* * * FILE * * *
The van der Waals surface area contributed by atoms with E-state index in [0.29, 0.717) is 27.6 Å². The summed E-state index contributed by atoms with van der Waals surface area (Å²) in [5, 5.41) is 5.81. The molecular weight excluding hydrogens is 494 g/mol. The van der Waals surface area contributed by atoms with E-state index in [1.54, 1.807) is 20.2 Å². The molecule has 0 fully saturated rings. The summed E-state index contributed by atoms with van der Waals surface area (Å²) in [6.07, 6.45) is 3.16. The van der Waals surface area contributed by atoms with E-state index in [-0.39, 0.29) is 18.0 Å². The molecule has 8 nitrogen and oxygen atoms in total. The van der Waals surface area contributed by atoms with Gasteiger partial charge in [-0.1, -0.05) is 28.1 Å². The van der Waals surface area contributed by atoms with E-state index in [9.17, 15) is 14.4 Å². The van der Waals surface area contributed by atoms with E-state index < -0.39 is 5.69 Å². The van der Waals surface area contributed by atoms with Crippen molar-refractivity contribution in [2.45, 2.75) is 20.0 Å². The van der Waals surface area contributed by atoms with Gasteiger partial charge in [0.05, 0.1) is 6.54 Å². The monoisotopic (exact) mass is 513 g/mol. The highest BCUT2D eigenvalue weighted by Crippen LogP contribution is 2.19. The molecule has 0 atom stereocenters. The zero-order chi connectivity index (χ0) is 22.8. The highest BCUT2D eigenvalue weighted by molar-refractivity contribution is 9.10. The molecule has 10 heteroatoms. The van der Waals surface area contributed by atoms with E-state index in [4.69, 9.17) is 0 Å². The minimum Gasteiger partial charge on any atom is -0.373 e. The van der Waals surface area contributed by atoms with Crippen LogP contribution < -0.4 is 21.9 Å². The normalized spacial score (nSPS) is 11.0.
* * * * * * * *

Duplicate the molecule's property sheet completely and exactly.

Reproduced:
The van der Waals surface area contributed by atoms with E-state index in [0.29, 0.717) is 27.6 Å². The summed E-state index contributed by atoms with van der Waals surface area (Å²) in [5, 5.41) is 5.81. The molecular weight excluding hydrogens is 494 g/mol. The van der Waals surface area contributed by atoms with E-state index in [1.54, 1.807) is 20.2 Å². The molecule has 0 fully saturated rings. The summed E-state index contributed by atoms with van der Waals surface area (Å²) in [6.07, 6.45) is 3.16. The van der Waals surface area contributed by atoms with E-state index in [-0.39, 0.29) is 18.0 Å². The molecule has 8 nitrogen and oxygen atoms in total. The van der Waals surface area contributed by atoms with Gasteiger partial charge in [-0.1, -0.05) is 28.1 Å². The van der Waals surface area contributed by atoms with E-state index in [9.17, 15) is 14.4 Å². The van der Waals surface area contributed by atoms with E-state index < -0.39 is 5.69 Å². The van der Waals surface area contributed by atoms with Crippen molar-refractivity contribution in [2.45, 2.75) is 20.0 Å². The van der Waals surface area contributed by atoms with Gasteiger partial charge in [0.05, 0.1) is 6.54 Å². The monoisotopic (exact) mass is 513 g/mol. The highest BCUT2D eigenvalue weighted by Crippen LogP contribution is 2.19. The molecule has 0 atom stereocenters. The zero-order chi connectivity index (χ0) is 22.8. The highest BCUT2D eigenvalue weighted by molar-refractivity contribution is 9.10. The molecule has 10 heteroatoms. The van der Waals surface area contributed by atoms with E-state index in [4.69, 9.17) is 0 Å². The minimum Gasteiger partial charge on any atom is -0.373 e. The van der Waals surface area contributed by atoms with Crippen LogP contribution < -0.4 is 21.9 Å². The normalized spacial score (nSPS) is 11.0.